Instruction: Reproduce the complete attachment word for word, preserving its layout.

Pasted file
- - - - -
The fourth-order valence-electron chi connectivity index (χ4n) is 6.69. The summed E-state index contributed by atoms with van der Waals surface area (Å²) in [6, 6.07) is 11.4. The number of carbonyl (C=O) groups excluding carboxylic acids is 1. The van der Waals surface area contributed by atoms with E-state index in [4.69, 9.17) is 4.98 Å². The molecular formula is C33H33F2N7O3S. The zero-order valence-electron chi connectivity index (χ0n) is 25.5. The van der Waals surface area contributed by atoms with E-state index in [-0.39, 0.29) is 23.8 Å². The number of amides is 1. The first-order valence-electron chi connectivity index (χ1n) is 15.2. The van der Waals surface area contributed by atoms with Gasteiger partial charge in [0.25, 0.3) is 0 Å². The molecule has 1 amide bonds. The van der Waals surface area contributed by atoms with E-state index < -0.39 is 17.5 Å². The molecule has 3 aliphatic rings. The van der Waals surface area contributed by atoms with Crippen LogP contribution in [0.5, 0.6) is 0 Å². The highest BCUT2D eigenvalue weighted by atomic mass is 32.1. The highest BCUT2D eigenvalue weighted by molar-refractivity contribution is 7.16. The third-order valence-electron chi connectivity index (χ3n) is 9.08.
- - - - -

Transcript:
The fourth-order valence-electron chi connectivity index (χ4n) is 6.69. The summed E-state index contributed by atoms with van der Waals surface area (Å²) in [6, 6.07) is 11.4. The number of carbonyl (C=O) groups excluding carboxylic acids is 1. The van der Waals surface area contributed by atoms with E-state index in [4.69, 9.17) is 4.98 Å². The molecular formula is C33H33F2N7O3S. The zero-order valence-electron chi connectivity index (χ0n) is 25.5. The van der Waals surface area contributed by atoms with E-state index in [-0.39, 0.29) is 23.8 Å². The number of amides is 1. The first-order valence-electron chi connectivity index (χ1n) is 15.2. The van der Waals surface area contributed by atoms with Gasteiger partial charge in [0.25, 0.3) is 0 Å². The molecule has 1 amide bonds. The van der Waals surface area contributed by atoms with E-state index < -0.39 is 17.5 Å². The molecule has 3 aliphatic rings. The van der Waals surface area contributed by atoms with Crippen LogP contribution in [0.5, 0.6) is 0 Å². The highest BCUT2D eigenvalue weighted by atomic mass is 32.1. The highest BCUT2D eigenvalue weighted by molar-refractivity contribution is 7.16. The third-order valence-electron chi connectivity index (χ3n) is 9.08.